Museums are paying world records for unique collectibles



2015-06-26 12:00:54

Museums are paying world records for unique collectibles

You'll be surprised who's buying what...

Last week a private Museum in Switzerland paid $5.7m for a wristwatch at a Christie's auction.

Of course it wasn't any old wristwatch.

This was a Patek Philippe perpetual calendar chronograph made in 1943-44, a forerunner of the more complicated watches of the future.

It was described as 'The Mona Lisa of watches' by Aurel Bacs, the co-head of Christie's watch department.

$5.7m is a record price for a yellow gold wristwatch at auction. What's more -the price doubled the auction house's estimate.

Now, although the buyer's identity wasn't revealed it's believed to have been bought by the Patek Philippe Museum.

Most people don't realise that Museums are major buyers of collectibles.

The fact is; Museums receive millions of pounds in donations each year, and a large chunk of that money is spent on improving the collections.

At the same time as the Christie's sale the Breguet museum in Paris, was busy paying 2.3 million Swiss francs for the memoirs of Swiss watchmaker AL Breguet.

The Natural History Museum in London paid 1m for the world's largest collection of Charles Darwin books, in 2006.

More recently The British Museum paid over 1m for the most important hoard of Viking Treasure discovered in 150 years.

And Museums are also buying one off unique pieces.

The Moscow Museum in Russia recently bought a midnight blue Mercedes Benz 770k. Nothing so special in that until you realise the previous owner was Adolf Hitler.

Dmitry Lomakov, the Curator of the Museum, has added the car to his stunning collection of Second World War automobiles, stating "Buying a Nazi car is like sticking one finger up to Hitler."

The famous Victoria and Albert Museum paid almost 60,000 for the original design of the Rolling Stone's tongue and lips logo which had been based on lead singer Mick Jagger's famous pout.

I sold John Lennon's childhood stamp album to the Smithsonian Museum in Washington DC. In the years since I know that the Smithsonian have had more than their money's worth, they've displayed the album at exhibitions around the world, getting acres of publicity in local newspapers as they do so.

Nowadays I get even more enquiries for these unique pieces. More museums are now getting in on the act to get a head start on their competitors.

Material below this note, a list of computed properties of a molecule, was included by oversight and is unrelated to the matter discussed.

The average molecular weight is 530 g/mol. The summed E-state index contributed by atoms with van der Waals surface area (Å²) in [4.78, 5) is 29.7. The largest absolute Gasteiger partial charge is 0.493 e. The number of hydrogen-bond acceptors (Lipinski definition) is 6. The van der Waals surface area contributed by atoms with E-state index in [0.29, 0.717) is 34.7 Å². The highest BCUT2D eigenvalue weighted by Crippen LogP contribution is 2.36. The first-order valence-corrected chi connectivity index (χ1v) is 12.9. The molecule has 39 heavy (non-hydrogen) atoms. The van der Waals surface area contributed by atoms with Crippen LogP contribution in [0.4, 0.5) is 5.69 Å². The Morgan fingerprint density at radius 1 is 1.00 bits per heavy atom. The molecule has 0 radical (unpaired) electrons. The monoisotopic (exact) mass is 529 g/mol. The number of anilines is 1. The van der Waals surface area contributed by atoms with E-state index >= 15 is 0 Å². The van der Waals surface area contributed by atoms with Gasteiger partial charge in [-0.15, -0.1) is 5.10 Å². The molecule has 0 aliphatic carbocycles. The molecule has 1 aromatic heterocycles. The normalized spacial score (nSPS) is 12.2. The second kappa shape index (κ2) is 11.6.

And I know that Museum quality collectibles don't have to cost you the earth.

London's Science Museum recently paid 4,800 for an electric chair once owned by Andy Warhol.

I've seen quite a few pieces recently that will likely be seen in Museum's in years to come.

 Elvis' signed Graceland contract

Elvis' contract to purchase Graceland was one. It's still hard to believe this sold for just $25,000 at auction last month.

English football star Stanley Matthews' boots from the famous 1953 FA Cup Finalwere another great item. The 1953 final is commonly referred to as the Matthews final so 38,000 for his match worn boots seems like a bargain to me.

I was lucky enough to snap up Robert Burns' personal bible at auction a few months ago. Within days we'd sold it for 25,000 only to receive an offer of 37,500 one week later.

The Royal & Ancient Game of Golf written in 1912 is described as "one of the most magnificent books in the entire library of golf." A copy of this exceptionally rare bookrecently sold for $10,200. Given the huge interest in golf I'm sure there will be major golf museums around the world in the not too distant future. They'll be looking for this type of material.

There are still some Museum grade collectibles available on the market today.

You can have a look on this link

Unique collectibles like these are what the Museums of the future will be looking to purchase.

After all they're what draw in the crowds.

Collectors are already profiting from an increased interestfrom Museums. You can too.

Please contact me for more details.

+44 (0) 117 933 9500

If you want to read more about the investment merits of unique collectibles you may find these reference pages interesting: read more



Share on social media
Write a response...

The bookmarklet lets you save things you find to your collections.

Note: Make sure your bookmarks are visible.


Click and drag the Collect It button to your browser's Bookmark Bar.

collect it